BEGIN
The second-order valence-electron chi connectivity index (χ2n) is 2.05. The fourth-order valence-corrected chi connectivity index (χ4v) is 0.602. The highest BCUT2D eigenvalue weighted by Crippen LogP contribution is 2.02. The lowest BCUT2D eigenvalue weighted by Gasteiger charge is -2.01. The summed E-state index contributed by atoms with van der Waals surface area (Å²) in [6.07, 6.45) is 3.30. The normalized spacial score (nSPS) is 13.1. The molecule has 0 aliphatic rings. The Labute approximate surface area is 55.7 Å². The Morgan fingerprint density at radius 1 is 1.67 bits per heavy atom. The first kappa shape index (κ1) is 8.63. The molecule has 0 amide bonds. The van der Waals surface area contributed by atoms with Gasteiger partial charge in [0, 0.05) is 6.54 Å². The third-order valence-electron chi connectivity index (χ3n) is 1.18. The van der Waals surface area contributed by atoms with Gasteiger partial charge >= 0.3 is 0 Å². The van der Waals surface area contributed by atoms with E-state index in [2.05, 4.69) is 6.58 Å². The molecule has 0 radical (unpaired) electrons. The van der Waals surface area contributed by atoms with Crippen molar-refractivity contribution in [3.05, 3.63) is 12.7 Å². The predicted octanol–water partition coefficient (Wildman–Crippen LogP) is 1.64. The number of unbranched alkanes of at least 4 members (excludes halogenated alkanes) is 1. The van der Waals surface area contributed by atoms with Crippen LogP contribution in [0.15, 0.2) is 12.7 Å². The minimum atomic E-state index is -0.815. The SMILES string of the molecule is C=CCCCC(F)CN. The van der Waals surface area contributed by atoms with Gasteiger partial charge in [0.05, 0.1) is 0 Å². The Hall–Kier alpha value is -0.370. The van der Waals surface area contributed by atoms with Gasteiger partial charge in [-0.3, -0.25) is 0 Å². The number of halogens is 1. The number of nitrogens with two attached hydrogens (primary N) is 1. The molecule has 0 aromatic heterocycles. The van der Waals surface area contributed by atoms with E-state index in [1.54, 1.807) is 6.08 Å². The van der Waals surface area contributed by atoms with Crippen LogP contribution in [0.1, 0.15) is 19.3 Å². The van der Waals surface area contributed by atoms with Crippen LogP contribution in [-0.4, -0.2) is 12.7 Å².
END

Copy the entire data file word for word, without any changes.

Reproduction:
The second-order valence-electron chi connectivity index (χ2n) is 2.05. The fourth-order valence-corrected chi connectivity index (χ4v) is 0.602. The highest BCUT2D eigenvalue weighted by Crippen LogP contribution is 2.02. The lowest BCUT2D eigenvalue weighted by Gasteiger charge is -2.01. The summed E-state index contributed by atoms with van der Waals surface area (Å²) in [6.07, 6.45) is 3.30. The normalized spacial score (nSPS) is 13.1. The molecule has 0 aliphatic rings. The Labute approximate surface area is 55.7 Å². The Morgan fingerprint density at radius 1 is 1.67 bits per heavy atom. The first kappa shape index (κ1) is 8.63. The molecule has 0 amide bonds. The van der Waals surface area contributed by atoms with Gasteiger partial charge in [0, 0.05) is 6.54 Å². The third-order valence-electron chi connectivity index (χ3n) is 1.18. The van der Waals surface area contributed by atoms with Gasteiger partial charge >= 0.3 is 0 Å². The van der Waals surface area contributed by atoms with E-state index in [2.05, 4.69) is 6.58 Å². The molecule has 0 radical (unpaired) electrons. The van der Waals surface area contributed by atoms with Crippen molar-refractivity contribution in [3.05, 3.63) is 12.7 Å². The predicted octanol–water partition coefficient (Wildman–Crippen LogP) is 1.64. The number of unbranched alkanes of at least 4 members (excludes halogenated alkanes) is 1. The van der Waals surface area contributed by atoms with Crippen LogP contribution in [0.15, 0.2) is 12.7 Å². The minimum atomic E-state index is -0.815. The SMILES string of the molecule is C=CCCCC(F)CN. The van der Waals surface area contributed by atoms with Gasteiger partial charge in [0.05, 0.1) is 0 Å². The Hall–Kier alpha value is -0.370. The van der Waals surface area contributed by atoms with Gasteiger partial charge in [-0.3, -0.25) is 0 Å². The number of halogens is 1. The number of nitrogens with two attached hydrogens (primary N) is 1. The molecule has 0 aromatic heterocycles. The van der Waals surface area contributed by atoms with E-state index in [1.54, 1.807) is 6.08 Å². The van der Waals surface area contributed by atoms with Crippen LogP contribution in [0.1, 0.15) is 19.3 Å². The van der Waals surface area contributed by atoms with Crippen LogP contribution in [-0.4, -0.2) is 12.7 Å².